- Score the bread with a lame, razor blade or very sharp knife (a serrated knife works best).If you have nothing suitable you can cut it by snipping with a sharp pair of kitchen scissors. I like to dip my lame into some water before I do this as I find it gives a cleaner cut. You can do just one straight cut across the middle, or a cross shape, or you can get fancy with any number of designs. When scoring you need to be quick and deliberate and cut about ½ an inch deep. If the blade drags don't worry as the untidy edge tends to smooth out while it bakes.
- As soon as it is scored, take the lid off your scorching hot Dutch oven, lift your loaf using the paper as handles, and drop it very gently and carefully in. I always lay an oven mitt across the top of the lid after I've taken it off, as a reminder that it's hot. It's all too easy to reach out and grab it without thinking and give yourself a nasty burn. As soon as the bread is in put the lid back on and bake with the lid on for 25 minutes. After that time remove the lid, turn the oven down to 450 ° F (232 °C) and bake for another 15 to 20 minutes or until deeply golden and crusty to your liking.
- Remove the loaf carefully from the Dutch oven. Use the paper as handles to lift it out, but be careful because it can get a bit brittle and tear. Place on a wire rack to cool. It's best for the crumb (and to make cutting easier) to leave it until completely cool before cutting, but if you really can't wait that long leave it at least 30 minutes.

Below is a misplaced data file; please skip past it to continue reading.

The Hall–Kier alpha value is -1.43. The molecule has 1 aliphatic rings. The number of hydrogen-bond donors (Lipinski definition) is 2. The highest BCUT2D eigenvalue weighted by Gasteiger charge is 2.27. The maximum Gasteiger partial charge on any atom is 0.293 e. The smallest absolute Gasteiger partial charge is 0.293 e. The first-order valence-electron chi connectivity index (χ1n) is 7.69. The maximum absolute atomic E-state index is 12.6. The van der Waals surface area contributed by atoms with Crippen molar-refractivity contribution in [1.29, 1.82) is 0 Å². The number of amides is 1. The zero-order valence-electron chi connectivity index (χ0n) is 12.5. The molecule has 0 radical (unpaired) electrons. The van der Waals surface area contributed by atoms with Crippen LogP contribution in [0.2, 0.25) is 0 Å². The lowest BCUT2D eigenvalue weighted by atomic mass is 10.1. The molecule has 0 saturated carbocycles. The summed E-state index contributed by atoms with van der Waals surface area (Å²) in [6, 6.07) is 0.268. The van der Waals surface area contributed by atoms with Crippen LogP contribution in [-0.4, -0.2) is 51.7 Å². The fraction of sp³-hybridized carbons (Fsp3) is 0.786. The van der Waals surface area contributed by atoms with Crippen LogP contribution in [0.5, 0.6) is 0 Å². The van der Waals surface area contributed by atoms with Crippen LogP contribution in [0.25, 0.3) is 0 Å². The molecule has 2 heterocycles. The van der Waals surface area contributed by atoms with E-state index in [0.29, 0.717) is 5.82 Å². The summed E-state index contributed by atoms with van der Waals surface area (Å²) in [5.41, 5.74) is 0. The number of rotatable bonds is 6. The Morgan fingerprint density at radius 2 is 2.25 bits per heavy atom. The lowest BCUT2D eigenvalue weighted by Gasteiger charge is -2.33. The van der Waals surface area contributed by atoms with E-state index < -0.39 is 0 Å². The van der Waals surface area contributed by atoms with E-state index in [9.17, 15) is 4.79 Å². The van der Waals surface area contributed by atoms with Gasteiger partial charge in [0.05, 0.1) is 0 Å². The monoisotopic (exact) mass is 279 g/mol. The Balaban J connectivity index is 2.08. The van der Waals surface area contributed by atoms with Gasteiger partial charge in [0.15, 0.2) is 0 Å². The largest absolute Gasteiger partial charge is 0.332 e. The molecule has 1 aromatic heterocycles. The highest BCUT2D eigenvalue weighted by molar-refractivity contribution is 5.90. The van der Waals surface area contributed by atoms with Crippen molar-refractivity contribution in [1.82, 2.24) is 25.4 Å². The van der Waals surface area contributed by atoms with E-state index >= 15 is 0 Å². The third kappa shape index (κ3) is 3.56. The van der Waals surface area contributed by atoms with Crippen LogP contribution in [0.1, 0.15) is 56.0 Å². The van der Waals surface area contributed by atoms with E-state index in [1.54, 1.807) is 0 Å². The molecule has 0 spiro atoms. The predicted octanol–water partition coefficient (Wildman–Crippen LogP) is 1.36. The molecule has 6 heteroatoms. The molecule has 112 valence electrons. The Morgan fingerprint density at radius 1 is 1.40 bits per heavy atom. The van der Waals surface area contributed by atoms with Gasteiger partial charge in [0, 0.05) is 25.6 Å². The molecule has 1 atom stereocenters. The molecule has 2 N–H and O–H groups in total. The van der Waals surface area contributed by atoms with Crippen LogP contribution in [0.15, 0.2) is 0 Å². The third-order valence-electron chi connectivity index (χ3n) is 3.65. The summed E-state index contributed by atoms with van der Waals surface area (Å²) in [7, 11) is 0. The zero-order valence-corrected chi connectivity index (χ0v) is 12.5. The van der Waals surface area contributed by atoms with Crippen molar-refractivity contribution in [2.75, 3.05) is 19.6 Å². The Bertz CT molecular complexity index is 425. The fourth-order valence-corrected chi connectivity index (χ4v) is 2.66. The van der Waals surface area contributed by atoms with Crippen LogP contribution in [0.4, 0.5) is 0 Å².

- Use a pizza/baking stone – These hold onto the heat and work really well. Preheat it in the oven so it is scorching hot when you add the bread. To get the bread on there you can either turn it out of the proofing basket onto parchment paper and slide it onto the stone while still on the paper, or use a small baking tray. Turn it upside down and dust the back of it really well with rice flour, cornmeal, semolina or some coarse wholewheat flour. Turn your loaf out of the proofing basket onto the floured surface of the baking tray back. Give it a bit of a slide around to make sure it moves around freely. Score it, then use the tray like a baker’s peel to slide the loaf onto the scorching pizza stone. It sounds tricky but it’s actually not too difficult. You will also need to introduce some steam to the oven so have a roasting pan on the shelf underneath the pizza stone. As soon as the loaf has hit the pizza stone, pour some boiling water from a kettle into the roasting pan and shut the door quickly. After 25 minutes of baking you can open the door and remove the pan of water.
- Use a pizza/baking stone with a bowl over the top – Same as above but as soon as the bread is on the stone cover it with an oven safe bowl or pan of some kind. By doing this you don’t need to add a pan of water.
- Use a regular baking tray and a bowl or pan – Turn the loaf out onto a regular baking tray and cover it with a stainless steel mixing bowl, saucepan or casserole dish. Anything that’s oven safe and that will help to keep steam inside.
- A clay pot, Pyrex dish, casserole dish, turkey roaster (I know most of us are vegan but you might have one from the old days), soup pot – Anything that’s oven safe and has a lid and that the loaf will easily fit in (make sure there’s room for expansion). If you can preheat it in the oven before adding the loaf even better. Use it in exactly the same way as I describe for the Dutch oven.
Nutritional information is provided for convenience & as a courtesy. The data is a computer generated estimate so should be used as a guide only.